Ellipsis and Wa-Marking in Japanese Conversation
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Ellipsis and Wa-Marking in Japanese Conversation

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Description

First published in 2003. Routledge is an imprint of Taylor & Francis, an informa company.show more

Product details

  • Paperback | 220 pages
  • 152 x 229 x 11.68mm | 408g
  • Taylor & Francis Ltd
  • ROUTLEDGE
  • London, United Kingdom
  • English
  • 1138968587
  • 9781138968585

About John Fry

John Fry received his Ph.D. in Linguistics from Stanford University in 2002, and is currently a consultant at Stanford's Center for the Study of Language and Information (CSLI). His research interests include natural language processing, speech processing, and Japanese semantics and syntax.show more

Table of contents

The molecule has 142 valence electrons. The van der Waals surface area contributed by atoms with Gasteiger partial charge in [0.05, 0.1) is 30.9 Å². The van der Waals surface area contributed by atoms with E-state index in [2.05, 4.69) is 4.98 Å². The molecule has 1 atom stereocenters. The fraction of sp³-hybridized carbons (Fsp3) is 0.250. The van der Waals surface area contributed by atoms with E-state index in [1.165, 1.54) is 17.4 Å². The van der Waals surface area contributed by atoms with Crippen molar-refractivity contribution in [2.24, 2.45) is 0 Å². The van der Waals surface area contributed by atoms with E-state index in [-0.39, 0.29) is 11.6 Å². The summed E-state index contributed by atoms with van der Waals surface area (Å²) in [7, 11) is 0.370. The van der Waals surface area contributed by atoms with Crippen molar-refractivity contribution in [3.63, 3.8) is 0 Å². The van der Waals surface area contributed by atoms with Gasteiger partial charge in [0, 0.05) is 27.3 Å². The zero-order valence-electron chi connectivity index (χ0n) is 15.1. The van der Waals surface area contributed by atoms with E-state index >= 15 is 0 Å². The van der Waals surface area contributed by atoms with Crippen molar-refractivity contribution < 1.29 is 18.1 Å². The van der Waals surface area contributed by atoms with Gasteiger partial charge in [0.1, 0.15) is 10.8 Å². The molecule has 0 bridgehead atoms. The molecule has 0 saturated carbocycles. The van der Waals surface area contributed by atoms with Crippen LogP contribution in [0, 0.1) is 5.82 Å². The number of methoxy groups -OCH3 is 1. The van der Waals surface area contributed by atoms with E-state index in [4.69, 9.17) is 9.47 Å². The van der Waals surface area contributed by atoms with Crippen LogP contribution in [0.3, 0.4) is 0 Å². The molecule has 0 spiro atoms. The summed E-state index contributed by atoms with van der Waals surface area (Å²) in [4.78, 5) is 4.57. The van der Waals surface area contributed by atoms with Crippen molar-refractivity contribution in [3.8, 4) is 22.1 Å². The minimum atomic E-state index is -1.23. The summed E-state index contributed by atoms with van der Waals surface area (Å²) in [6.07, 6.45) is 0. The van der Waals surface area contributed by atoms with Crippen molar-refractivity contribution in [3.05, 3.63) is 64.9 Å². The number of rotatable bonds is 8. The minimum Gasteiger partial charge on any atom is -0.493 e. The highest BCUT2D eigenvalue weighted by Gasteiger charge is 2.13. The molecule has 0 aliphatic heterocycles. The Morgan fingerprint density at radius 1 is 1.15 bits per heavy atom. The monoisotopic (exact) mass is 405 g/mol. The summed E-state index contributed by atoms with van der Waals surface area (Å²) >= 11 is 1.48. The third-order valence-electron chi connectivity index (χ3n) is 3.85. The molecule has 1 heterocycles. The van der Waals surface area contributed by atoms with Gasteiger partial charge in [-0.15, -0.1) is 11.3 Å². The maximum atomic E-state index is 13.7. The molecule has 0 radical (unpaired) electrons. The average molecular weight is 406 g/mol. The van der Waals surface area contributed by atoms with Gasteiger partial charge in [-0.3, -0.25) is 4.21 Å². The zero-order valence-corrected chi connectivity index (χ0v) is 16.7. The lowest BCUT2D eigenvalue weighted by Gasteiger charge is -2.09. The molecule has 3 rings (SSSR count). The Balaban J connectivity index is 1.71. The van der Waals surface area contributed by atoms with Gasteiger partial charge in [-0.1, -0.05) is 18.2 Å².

1 Introduction 1.1 Overview 1.1.1 Part I: The CHJ Corpus 1.1.2 Part II: Ellipsis and wa-marking 1.2 Notes to the Reader 1.2.1 Intended Audience 1.2.2 Japanese Language Examples I. The CHJ Corpus 2 Corpora and Conversation 2.1 Introduction to Part I 2.2 Introduction to Language Corpora 2.2.1 The Role of the Corpus in Linguistics 2.2.2 Basic Features of Corpora 2.2.3 Annotated Corpora 2.3 Speech Corpora 2.3.1 Spoken versus Written Language 2.3.2 Planned Speech 2.3.3 Pragmatic or Task-Oriented Dialogues 2.3.4 Casual Conversations 2.4 Characteristics of Conversation 2.4.1 Turn-taking Behavior 2.4.2 Backchannel Behavior 2.4.3 Disfluencies 2.4.4 Conversational Structure 3 The CHJ Corpus 3.1 The LDC CallHome Corpora 3.2 About the CHJ Corpus 3.3 About the Speakers 3.4 The CHJ Transcripts 3.4.1 Morphological Segmentation 3.4.2 Size of the CHJ Corpus 3.4.3 Other Transcription Conventions 3.4.4 Alterations to the Transcripts 4 Annotating the CHJ Corpus 4.1 Introdution 4.1.1 Native-Speaker Annotators 4.1.2 NTT Goi-Taikei Semantic Dictionary 4.2 The CHJ Lexicon 4.2.1 Overview of the Lexicon 4.2.2 GT Semantic Categories 4.3 Semantic and POS Annotations 4.3.1 Format of the Annotated Transcripts 4.3.2 POS Annotations 4.4 Predicate-Argument Annotations 4.4.1 Structural Annotation 4.4.2 Goi-Taikei Transfer Dictionary 4.4.3 Hand-tagging of Predicate-Argument Relations 4.4.4 Results of the Hand-tagging 4.4.5 Predicate-Argument Annotation Format 4.5 Acoustic Annotations 4.5.1 Overview of Speech Processing 4.5.2 F0 Measurements 4.5.3 Word Segmentation 4.5.4 Format of Acoustic Annotations II. Ellipsis and wa-marking 5 Ellipsis 5.1 Introduction to Part II 5.2 Introduction to Ellipsis 5.2.1 What Is Ellipsis? 5.2.2 Examples of Ellipsis 5.2.3 Functions of Ellipsis 5.3 Argument Ellipsis 5.3.1 Note on Zero Pronoun Resolution 5.3.2 Argument Ellipsis in the CHJ Corpus 5.3.3 Subject Ellipsis 5.3.4 Ellipsis in Transitive and Intransitive Predicates 5.3.5 Conclusion: Argument Ellipsis 5.4 Particle Ellipsis 5.4.1 Introduction 5.4.2 Sex and Dialect 5.4.3 Syntactic Factors in Particle Ellipsis 5.4.4 Animacy and Definiteness 5.4.5 Focus and Particle Ellipsis 5.4.6 Conclusion: Particle Ellipsis 6 Wa-marking 6.1 Introduction 6.1.1 Topic and Subject in Japanese 6.1.2 Mechanics of Wa-marking 6.2 Semantics of wa- and ga- Phrases 6.2.1 Kuno's Taxonomy of wa and ga 6.2.2 Categorical versus Thetic Judgments 6.2.3 Wa as a Backgrounding Particle 6.2.4 Old versus New Information 6.2.5 File Card-Based Accounts of wa and ga 6.2.6 The Strong Familiarity Condition 6.2.7 Conclusion: Semantics of wa- and ga- Phrases 6.3 Intonation of wa and ga 6.3.1 Intonation and Focus 6.3.2 F0 Correlates of wa- Phrases 6.3.3 F0 Correlates of wa and ga in CHJ 6.3.4 Conclusion: Intonation of wa and ga 6.4 Properties of wa-marked Nouns 6.4.1 Accessibility to wa-marking 6.4.2 Semantic Properties of wa- and ga-marked Nouns 6.4.3 Conclusion: Properties of wa-marked Nouns III. Appendices A Background on the Japanese Language A.1 Introduction A.2 Grammar A.3 Dialects A.4 Politeness and Formality A.5 Sentence-final Discourse Particles Bibliography Indexshow more